Life Connection Counseling | Dealing With Unloving Parents
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Dealing With Unloving Parents

Dealing With Unloving Parents

This is a continuation of our series looking at the different types of unhealthy parental messages described in the book Cutting Loose,  by Dr. Howard M. Halpern.   Today we will look at “unloviing parents.”

All of us have had experiences in life where we have felt unloved, misunderstood or uncared for at times.  Which, as long as we live in a fallen world will be a universal experience.  But, there are those who have experienced parents who seem to have a deficiency in either their ability or desire to be basically loving and caring. It is of these that we speak today.

unloving parents

There can be a variety of reasons for this. Your parents may not have wanted a child, or didn’t want one at that particular time, or wanted a child of a different gender.  Children can also represent by their looks or personality something their parents don’t like in their own parent, spouse, or sibling. The greatest reason for the unloving behavior however, is the parent that is too involved in himself to have anything to give to another.  This type of pattern is called “narcissism.”  Narcissist’s have the following  general  characteristics:

  • They see themselves as the center of the universe with others revolving around them.
  • They don’t empathize with the impact of their actions on others.
  • They get distressed when others need anything from them.
  • They don’t understand the concept of “give and take.”
  • They are preoccupied with their own attractiveness and health.
  • They distort reality to a point of being unwittingly untruthful.

These characteristics make it difficult, if not impossible, to have meaningful, intimate relationships with anyone.  This obviously leads to a sense of being unloved and unwanted for the child and can scar his entire sense of being lovable, wanted, and valuable.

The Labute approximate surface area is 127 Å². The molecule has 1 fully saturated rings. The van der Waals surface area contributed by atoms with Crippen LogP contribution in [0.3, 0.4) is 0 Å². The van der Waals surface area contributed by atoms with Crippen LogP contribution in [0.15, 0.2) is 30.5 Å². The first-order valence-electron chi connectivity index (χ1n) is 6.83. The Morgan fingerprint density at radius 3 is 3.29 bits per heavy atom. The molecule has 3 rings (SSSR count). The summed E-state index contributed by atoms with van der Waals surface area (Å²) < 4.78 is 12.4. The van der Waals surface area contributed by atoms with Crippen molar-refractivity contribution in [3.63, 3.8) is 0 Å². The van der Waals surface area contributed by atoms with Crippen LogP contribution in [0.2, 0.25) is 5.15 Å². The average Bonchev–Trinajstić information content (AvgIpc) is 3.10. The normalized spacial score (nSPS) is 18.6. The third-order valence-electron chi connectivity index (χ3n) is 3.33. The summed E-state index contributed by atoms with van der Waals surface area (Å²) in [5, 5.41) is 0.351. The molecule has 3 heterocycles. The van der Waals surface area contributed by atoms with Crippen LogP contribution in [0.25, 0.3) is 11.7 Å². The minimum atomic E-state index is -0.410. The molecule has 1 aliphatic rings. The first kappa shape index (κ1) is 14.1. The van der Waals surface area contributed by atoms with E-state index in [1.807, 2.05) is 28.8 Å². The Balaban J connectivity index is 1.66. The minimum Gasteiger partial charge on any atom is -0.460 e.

Children, whether still young in age, or fully grown into adults use different types of coping mechanisms to try to deal with these unloving messages.

They range from overfunctioning in life to trying any possible way to get love, to joining the parent at the top of the world as a fellow narcissist, to withdrawing from all relationships because the risk is too great for further pain.  None of which lead to any sense of personal peace and joy.

The first step to health and wholeness is to understand that your parents not loving you is a statement about them, not about you.  The second step is to understand that your parents’ unloving narcissistic behavior is due to their own weakness and insecurities and you can’t “fix them” enough to get the love you want. The next step is to be aware of and work on stopping the “song and dance routines” of all the coping mechanisms you have been trying to do to handle the lack of love received from your parents.  This may take time and assistance but can be done, and is the foundation for a renewal in your life.

The final key is to begin to look to relationships you can count on and that are nurturing.  The first one and foundational one needs to be intimacy with Christ who will never change and who’s love is true, pure, fulfilling and consistent.


Brent Sharpe

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